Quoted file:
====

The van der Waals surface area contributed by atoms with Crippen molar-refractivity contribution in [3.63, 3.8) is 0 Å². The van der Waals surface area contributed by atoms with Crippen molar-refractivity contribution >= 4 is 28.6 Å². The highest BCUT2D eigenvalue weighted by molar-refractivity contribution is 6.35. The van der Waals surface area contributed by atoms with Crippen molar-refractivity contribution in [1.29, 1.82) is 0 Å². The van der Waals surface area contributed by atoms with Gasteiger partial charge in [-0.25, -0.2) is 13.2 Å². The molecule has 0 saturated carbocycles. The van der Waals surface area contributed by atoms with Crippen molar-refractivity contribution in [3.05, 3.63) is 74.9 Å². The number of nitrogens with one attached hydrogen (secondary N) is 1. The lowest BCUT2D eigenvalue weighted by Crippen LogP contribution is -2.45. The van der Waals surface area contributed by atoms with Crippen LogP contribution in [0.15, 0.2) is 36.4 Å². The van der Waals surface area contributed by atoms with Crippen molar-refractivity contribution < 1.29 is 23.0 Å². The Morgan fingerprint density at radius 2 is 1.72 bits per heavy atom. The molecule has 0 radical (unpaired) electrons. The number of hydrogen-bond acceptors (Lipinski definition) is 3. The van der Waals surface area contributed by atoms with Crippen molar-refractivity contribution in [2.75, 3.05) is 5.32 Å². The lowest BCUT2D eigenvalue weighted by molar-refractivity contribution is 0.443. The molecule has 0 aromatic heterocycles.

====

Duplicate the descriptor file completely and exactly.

The van der Waals surface area contributed by atoms with Crippen molar-refractivity contribution in [3.63, 3.8) is 0 Å². The van der Waals surface area contributed by atoms with Crippen molar-refractivity contribution >= 4 is 28.6 Å². The highest BCUT2D eigenvalue weighted by molar-refractivity contribution is 6.35. The van der Waals surface area contributed by atoms with Crippen molar-refractivity contribution in [1.29, 1.82) is 0 Å². The van der Waals surface area contributed by atoms with Gasteiger partial charge in [-0.25, -0.2) is 13.2 Å². The molecule has 0 saturated carbocycles. The van der Waals surface area contributed by atoms with Crippen molar-refractivity contribution in [3.05, 3.63) is 74.9 Å². The number of nitrogens with one attached hydrogen (secondary N) is 1. The lowest BCUT2D eigenvalue weighted by Crippen LogP contribution is -2.45. The van der Waals surface area contributed by atoms with Crippen LogP contribution in [0.15, 0.2) is 36.4 Å². The van der Waals surface area contributed by atoms with Crippen molar-refractivity contribution < 1.29 is 23.0 Å². The Morgan fingerprint density at radius 2 is 1.72 bits per heavy atom. The molecule has 0 radical (unpaired) electrons. The number of hydrogen-bond acceptors (Lipinski definition) is 3. The van der Waals surface area contributed by atoms with Crippen molar-refractivity contribution in [2.75, 3.05) is 5.32 Å². The lowest BCUT2D eigenvalue weighted by molar-refractivity contribution is 0.443. The molecule has 0 aromatic heterocycles.